Stay Smart Online recommends using two-factor authentication (2FA) whenever possible.
For example: something only you know—like a password or a pin and:
- something only you have access to—like a mobile device or an app, or
- something only you are—like a fingerprint.
This second level of authentication is not new, however it is gaining momentum as accounts are left vulnerable with weak or poorly secured passwords. A range of websites including Twitter, Paypal and WordPress have an optional second factor to their log-on processes, and online banking sites have used 2FA for a long time.
Due to previous privacy concerns with some of these platforms, users may be hesitant to provide mobile phone numbers or other details but doing so will keep your account much safer.
Why is it important?
While it does require one extra step to a login process, it provides a much stronger defence for your account. If your password is hacked and you have 2FA activated on your account—the hacker cannot gain access. They need both levels of authentication.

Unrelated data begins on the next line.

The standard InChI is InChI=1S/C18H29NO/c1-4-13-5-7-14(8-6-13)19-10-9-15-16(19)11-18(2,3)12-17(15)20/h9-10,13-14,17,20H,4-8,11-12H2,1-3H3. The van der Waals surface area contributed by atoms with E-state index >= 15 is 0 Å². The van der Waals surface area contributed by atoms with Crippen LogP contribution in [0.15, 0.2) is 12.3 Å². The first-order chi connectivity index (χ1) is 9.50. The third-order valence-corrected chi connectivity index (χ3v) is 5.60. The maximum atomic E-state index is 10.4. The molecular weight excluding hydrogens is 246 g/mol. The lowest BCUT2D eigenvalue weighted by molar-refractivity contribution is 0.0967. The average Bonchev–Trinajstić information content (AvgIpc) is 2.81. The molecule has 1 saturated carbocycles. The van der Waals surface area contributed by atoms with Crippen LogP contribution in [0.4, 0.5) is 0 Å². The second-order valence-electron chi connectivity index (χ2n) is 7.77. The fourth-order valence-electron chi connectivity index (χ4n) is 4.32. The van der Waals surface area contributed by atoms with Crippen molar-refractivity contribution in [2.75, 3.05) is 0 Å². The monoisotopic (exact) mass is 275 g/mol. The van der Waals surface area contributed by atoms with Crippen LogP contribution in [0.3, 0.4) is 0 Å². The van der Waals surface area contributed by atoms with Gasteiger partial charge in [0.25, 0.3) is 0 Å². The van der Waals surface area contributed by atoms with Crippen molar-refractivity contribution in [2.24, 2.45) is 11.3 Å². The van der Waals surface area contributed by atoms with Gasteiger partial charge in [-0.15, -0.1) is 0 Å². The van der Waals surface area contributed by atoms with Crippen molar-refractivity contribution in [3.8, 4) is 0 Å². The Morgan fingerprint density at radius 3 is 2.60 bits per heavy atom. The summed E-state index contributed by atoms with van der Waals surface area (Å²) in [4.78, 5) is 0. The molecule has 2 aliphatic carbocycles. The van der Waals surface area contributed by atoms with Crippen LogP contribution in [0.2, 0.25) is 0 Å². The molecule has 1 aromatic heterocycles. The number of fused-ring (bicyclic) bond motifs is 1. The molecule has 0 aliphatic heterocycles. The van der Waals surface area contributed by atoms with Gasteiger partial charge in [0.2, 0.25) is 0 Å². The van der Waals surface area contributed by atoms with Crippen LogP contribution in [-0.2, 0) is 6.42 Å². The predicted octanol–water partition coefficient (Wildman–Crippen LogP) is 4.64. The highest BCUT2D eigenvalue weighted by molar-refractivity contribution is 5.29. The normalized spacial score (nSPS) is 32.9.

Having 2FA is not going to remove all risk, however you are much harder to hack than those with only single-factor authentication. This means you are a much less attractive target and you are reducing your risk dramatically.
If you’re travelling or will not have access to your second level for a period of time, consider changing your second criteria to something you will have access to, or obtain some single-use back-up codes. Do not turn it off!
- wherever possible, activate two-factor authentication
- use strong passwords/passphrases and keep them safe
- do not use the same passwords across multiple sites
- use a password manager to keep stock of all your passwords and login details